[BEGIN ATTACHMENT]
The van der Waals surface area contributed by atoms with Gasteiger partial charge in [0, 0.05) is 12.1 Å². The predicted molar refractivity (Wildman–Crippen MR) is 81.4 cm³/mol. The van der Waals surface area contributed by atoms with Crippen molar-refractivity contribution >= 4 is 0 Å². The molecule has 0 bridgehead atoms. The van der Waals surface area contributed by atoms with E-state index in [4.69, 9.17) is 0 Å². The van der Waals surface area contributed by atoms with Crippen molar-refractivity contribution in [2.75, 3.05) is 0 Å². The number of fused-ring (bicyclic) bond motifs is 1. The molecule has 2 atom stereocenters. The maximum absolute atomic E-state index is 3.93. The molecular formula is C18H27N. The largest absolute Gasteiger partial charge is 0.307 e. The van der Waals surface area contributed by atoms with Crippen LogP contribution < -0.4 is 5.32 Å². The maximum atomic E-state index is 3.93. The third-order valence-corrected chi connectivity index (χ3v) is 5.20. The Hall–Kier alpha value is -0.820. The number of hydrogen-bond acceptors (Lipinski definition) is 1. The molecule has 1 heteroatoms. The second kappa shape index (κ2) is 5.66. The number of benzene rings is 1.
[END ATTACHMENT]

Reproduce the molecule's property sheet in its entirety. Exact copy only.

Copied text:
The van der Waals surface area contributed by atoms with Gasteiger partial charge in [0, 0.05) is 12.1 Å². The predicted molar refractivity (Wildman–Crippen MR) is 81.4 cm³/mol. The van der Waals surface area contributed by atoms with Crippen molar-refractivity contribution >= 4 is 0 Å². The molecule has 0 bridgehead atoms. The van der Waals surface area contributed by atoms with E-state index in [4.69, 9.17) is 0 Å². The van der Waals surface area contributed by atoms with Crippen molar-refractivity contribution in [2.75, 3.05) is 0 Å². The number of fused-ring (bicyclic) bond motifs is 1. The molecule has 2 atom stereocenters. The maximum absolute atomic E-state index is 3.93. The molecular formula is C18H27N. The largest absolute Gasteiger partial charge is 0.307 e. The van der Waals surface area contributed by atoms with Crippen LogP contribution < -0.4 is 5.32 Å². The maximum atomic E-state index is 3.93. The third-order valence-corrected chi connectivity index (χ3v) is 5.20. The Hall–Kier alpha value is -0.820. The number of hydrogen-bond acceptors (Lipinski definition) is 1. The molecule has 1 heteroatoms. The second kappa shape index (κ2) is 5.66. The number of benzene rings is 1.